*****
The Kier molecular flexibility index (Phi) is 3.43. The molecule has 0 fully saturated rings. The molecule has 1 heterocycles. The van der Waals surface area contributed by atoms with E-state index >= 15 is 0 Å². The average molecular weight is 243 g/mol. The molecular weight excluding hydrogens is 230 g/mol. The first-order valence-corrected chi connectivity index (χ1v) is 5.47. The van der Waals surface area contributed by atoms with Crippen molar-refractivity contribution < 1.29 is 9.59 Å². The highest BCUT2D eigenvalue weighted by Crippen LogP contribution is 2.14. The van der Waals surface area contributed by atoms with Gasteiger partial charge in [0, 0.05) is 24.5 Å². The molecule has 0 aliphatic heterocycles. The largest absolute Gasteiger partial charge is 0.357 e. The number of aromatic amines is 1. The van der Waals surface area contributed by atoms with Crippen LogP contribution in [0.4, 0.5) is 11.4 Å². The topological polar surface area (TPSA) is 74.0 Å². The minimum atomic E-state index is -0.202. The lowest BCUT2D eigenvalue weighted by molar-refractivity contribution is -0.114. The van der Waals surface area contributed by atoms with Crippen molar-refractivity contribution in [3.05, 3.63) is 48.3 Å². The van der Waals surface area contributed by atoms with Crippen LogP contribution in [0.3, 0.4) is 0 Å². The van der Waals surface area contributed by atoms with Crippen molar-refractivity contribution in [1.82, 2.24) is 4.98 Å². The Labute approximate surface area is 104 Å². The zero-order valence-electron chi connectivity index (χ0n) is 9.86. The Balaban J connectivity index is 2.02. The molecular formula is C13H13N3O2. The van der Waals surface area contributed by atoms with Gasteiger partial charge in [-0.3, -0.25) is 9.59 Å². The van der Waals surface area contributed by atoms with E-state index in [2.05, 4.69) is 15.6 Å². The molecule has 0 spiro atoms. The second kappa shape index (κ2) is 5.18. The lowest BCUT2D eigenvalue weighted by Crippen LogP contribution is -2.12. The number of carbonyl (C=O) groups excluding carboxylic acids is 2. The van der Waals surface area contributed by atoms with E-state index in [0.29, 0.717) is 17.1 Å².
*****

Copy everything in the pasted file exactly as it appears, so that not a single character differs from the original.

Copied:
The Kier molecular flexibility index (Phi) is 3.43. The molecule has 0 fully saturated rings. The molecule has 1 heterocycles. The van der Waals surface area contributed by atoms with E-state index >= 15 is 0 Å². The average molecular weight is 243 g/mol. The molecular weight excluding hydrogens is 230 g/mol. The first-order valence-corrected chi connectivity index (χ1v) is 5.47. The van der Waals surface area contributed by atoms with Crippen molar-refractivity contribution < 1.29 is 9.59 Å². The highest BCUT2D eigenvalue weighted by Crippen LogP contribution is 2.14. The van der Waals surface area contributed by atoms with Gasteiger partial charge in [0, 0.05) is 24.5 Å². The molecule has 0 aliphatic heterocycles. The largest absolute Gasteiger partial charge is 0.357 e. The number of aromatic amines is 1. The van der Waals surface area contributed by atoms with Crippen LogP contribution in [0.4, 0.5) is 11.4 Å². The topological polar surface area (TPSA) is 74.0 Å². The minimum atomic E-state index is -0.202. The lowest BCUT2D eigenvalue weighted by molar-refractivity contribution is -0.114. The van der Waals surface area contributed by atoms with Crippen molar-refractivity contribution in [3.05, 3.63) is 48.3 Å². The van der Waals surface area contributed by atoms with Crippen LogP contribution in [0.3, 0.4) is 0 Å². The van der Waals surface area contributed by atoms with Crippen molar-refractivity contribution in [1.82, 2.24) is 4.98 Å². The Labute approximate surface area is 104 Å². The zero-order valence-electron chi connectivity index (χ0n) is 9.86. The Balaban J connectivity index is 2.02. The molecular formula is C13H13N3O2. The van der Waals surface area contributed by atoms with Gasteiger partial charge in [-0.3, -0.25) is 9.59 Å². The van der Waals surface area contributed by atoms with E-state index in [2.05, 4.69) is 15.6 Å². The molecule has 0 spiro atoms. The second kappa shape index (κ2) is 5.18. The lowest BCUT2D eigenvalue weighted by Crippen LogP contribution is -2.12. The number of carbonyl (C=O) groups excluding carboxylic acids is 2. The van der Waals surface area contributed by atoms with E-state index in [0.29, 0.717) is 17.1 Å².